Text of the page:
As if going to the freakin moon isn’t entertaining enough.


And the Nominees are!

Check it out–check it out!
The nominees are out, and my friends, Beth Cato and Martin L. Shoemaker are up for the Nebula!


Raising Caine, Charles E. Gannon (Baen)
The Fifth Season, N.K. Jemisin (Orbit US; Orbit UK)
Ancillary Mercy, Ann Leckie (Orbit US; Orbit UK)
The Grace of Kings, Ken Liu (Saga)
Uprooted, Naomi Novik (Del Rey)
Barsk: The Elephants’ Graveyard, Lawrence M. Schoen (Tor)
Updraft, Fran Wilde (Tor)


Wings of Sorrow and Bone, Beth Cato (Harper Voyager Impulse)
‘‘The Bone Swans of Amandale’’, C.S.E. Cooney (Bone Swans)
‘‘The New Mother’’, Eugene Fischer (Asimov’s 4-5/15)
‘‘The Pauper Prince and the Eucalyptus Jinn’’, Usman T. Malik ( 4/22/15)
Binti, Nnedi Okorafor (
‘‘Waters of Versailles’’, Kelly Robson ( 6/10/15)


‘‘Rattlesnakes and Men’’, Michael Bishop (Asimov’s 2/15)
‘‘And You Shall Know Her by the Trail of Dead’’, Brooke Bolander (Lightspeed 2/15)
‘‘Grandmother-nai-Leylit’s Cloth of Winds’’, Rose Lemberg (Beneath Ceaseless Skies 6/11/15)
‘‘The Ladies’ Aquatic Gardening Society’’, Henry Lien (Asimov’s 6/15)
‘‘The Deepwater Bride’’, Tamsyn Muir (F&SF 7-8/15)
‘‘Our Lady of the Open Road’’, Sarah Pinsker (Asimov’s 6/15)

Short Story

‘‘Madeleine’’, Amal El-Mohtar (Lightspeed 6/15)
‘‘Cat Pictures Please’’, Naomi Kritzer (Clarkesworld 1/15)
‘‘Damage’’, David D. Levine ( 1/21/15)
‘‘When Your Child Strays From God’’, Sam J. Miller (Clarkesworld 7/15)
‘‘Today I Am Paul’’, Martin L. Shoemaker (Clarkesworld 8/15)
‘‘Hungry Daughters of Starving Mothers’’, Alyssa Wong (Nightmare 10/15)


Six Top Lesson From Winning Writers Of the Future

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Ray Bradbury Award for Outstanding Dramatic Presentation

Ex Machina, Written by Alex Garland
Inside Out, Screenplay by Pete Docter, Meg LeFauve, Josh Cooley; Original Story by Pete Docter, Ronnie del Carmen
Jessica Jones: AKA Smile, Teleplay by Scott Reynolds & Melissa Rosenberg; Story by Jamie King & Scott Reynolds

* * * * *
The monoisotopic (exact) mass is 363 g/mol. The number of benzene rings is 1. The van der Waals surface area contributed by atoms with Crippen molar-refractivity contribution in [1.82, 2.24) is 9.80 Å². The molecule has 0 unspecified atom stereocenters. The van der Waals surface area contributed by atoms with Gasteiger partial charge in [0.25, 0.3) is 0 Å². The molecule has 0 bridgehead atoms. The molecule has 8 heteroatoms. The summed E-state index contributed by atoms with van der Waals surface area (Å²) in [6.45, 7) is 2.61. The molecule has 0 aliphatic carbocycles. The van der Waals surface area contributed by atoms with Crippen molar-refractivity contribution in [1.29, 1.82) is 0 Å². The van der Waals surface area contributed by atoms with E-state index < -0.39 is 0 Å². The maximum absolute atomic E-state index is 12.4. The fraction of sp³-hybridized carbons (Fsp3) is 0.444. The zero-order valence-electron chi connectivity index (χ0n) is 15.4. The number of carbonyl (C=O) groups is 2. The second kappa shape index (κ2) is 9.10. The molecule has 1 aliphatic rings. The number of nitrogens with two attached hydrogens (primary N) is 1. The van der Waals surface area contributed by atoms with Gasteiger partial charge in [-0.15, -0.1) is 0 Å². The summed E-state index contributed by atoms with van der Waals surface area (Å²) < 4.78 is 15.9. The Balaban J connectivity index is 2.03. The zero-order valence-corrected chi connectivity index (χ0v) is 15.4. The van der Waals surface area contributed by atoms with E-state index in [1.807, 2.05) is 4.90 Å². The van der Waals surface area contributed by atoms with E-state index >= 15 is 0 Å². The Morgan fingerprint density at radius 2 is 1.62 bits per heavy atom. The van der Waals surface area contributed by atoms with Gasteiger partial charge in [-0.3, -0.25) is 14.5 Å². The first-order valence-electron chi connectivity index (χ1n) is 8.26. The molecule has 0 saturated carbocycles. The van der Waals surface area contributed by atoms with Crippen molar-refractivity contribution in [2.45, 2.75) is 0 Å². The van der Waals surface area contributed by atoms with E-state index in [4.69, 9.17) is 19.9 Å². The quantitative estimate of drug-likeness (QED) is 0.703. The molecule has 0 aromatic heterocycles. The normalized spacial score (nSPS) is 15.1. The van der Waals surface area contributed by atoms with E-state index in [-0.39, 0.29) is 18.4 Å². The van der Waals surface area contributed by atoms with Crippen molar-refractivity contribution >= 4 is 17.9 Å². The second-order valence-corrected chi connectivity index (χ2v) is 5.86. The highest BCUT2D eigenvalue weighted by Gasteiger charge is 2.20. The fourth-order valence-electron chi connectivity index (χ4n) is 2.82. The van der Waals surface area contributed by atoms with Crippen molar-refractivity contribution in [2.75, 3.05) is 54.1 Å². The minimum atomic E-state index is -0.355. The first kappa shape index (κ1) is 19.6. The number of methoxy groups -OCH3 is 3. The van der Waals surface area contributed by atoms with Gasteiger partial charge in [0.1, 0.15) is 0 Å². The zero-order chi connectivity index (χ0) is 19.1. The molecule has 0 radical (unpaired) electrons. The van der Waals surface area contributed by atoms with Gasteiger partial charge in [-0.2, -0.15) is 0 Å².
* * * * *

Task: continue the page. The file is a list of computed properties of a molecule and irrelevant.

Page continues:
Mad Max: Fury Road, Written by George Miller, Brendan McCarthy, Nick Lathouris
The Martian, Screenplay by Drew Goddard
Star Wars: The Force Awakens, Written by Lawrence Kasdan & J.J. Abrams and Michael Arndt


Andre Norton Award for Young Adult Science Fiction and Fantasy
Seriously Wicked, Tina Connolly (Tor Teen)
Court of Fives, Kate Elliott (Little, Brown)
Cuckoo Song, Frances Hardinge (Macmillan UK 5/14; Amulet)
Archivist Wasp, Nicole Kornher-Stace (Big Mouth House)
Zeroboxer, Fonda Lee (Flux)
Shadowshaper, Daniel José Older (Levine)
Bone Gap, Laura Ruby (Balzer + Bray)
Nimona, Noelle Stevenson (HarperTeen)
Updraft, Fran Wilde (Tor)

So proud. So envious. Must write faster!

Meet The Winners! Kate Julicher

Greetings fellow readers! Allow me to introduce this year’s Writers of the Future Published Finalist, the very lovely, Kate Julicher.


Author Kate Julicher

Stuart: Hi Kate! It was great meeting you at Superstars earlier this month, tell my readers a bit about yourself.

Kate: I’m actually only half of the KD Julicher team. My husband and I collaborate closely – you might say intimately – on everything I write. My role is to be the “hands on keyboard”. We toss ideas around through emails during the work day or on weekend expeditions into the mountains around our home or over dinner. Then I sit down and write a draft, then we edit it together with a fine-tooth comb, lots of wine, and hopefully no need for marital counseling.

Oh, and I keep trains from crashing into each other.

Stuart: Wow! Any talents or hobbies, aside from the train thing?

Kate: I sing a lot. Not professionally, but it seems like once a month someone comes up after church and says “you should join the choir!”. I don’t think it’s because I’m that good, I think it’s just that I’m loud and enthusiastic.

Stuart: Enthusiasm definitely counts! So how’d you get into writing?

Kate: I’ve always been a writer. I wrote on that “story paper” you get in kindergarten, the stuff with the big lines and space at the top for art. I spent three years in fanfiction as a teenager and then discovered NaNoWriMo, which I’ve done every year since 2002 and only failed once. About four years ago we decided to get serious and went from NaNovelists to working at the craft year-round.

Stuart: Ha ha! I remember “story paper.” How long have you been entering WotF?

Kate: Two years ago I decided to enter every quarter of WotF until I won or pro’d out. I’ve racked up 4 HMs, 3 finalists. One of those won the Baen Fantasy Adventure contest in 2014.

Stuart: All right! Way to go, Kate! Okay, Star Trek or Star Wars?

Kate. Yes? I grew up on Star Trek. For a while it was the only thing my parents would let us watch. I saw the whole Star Wars trilogy at one sitting when I was 13 and it really fired my imagination. Right now I am enjoying the new Star Wars movie more than the new Trek movies but I would love to be won back over by Trek.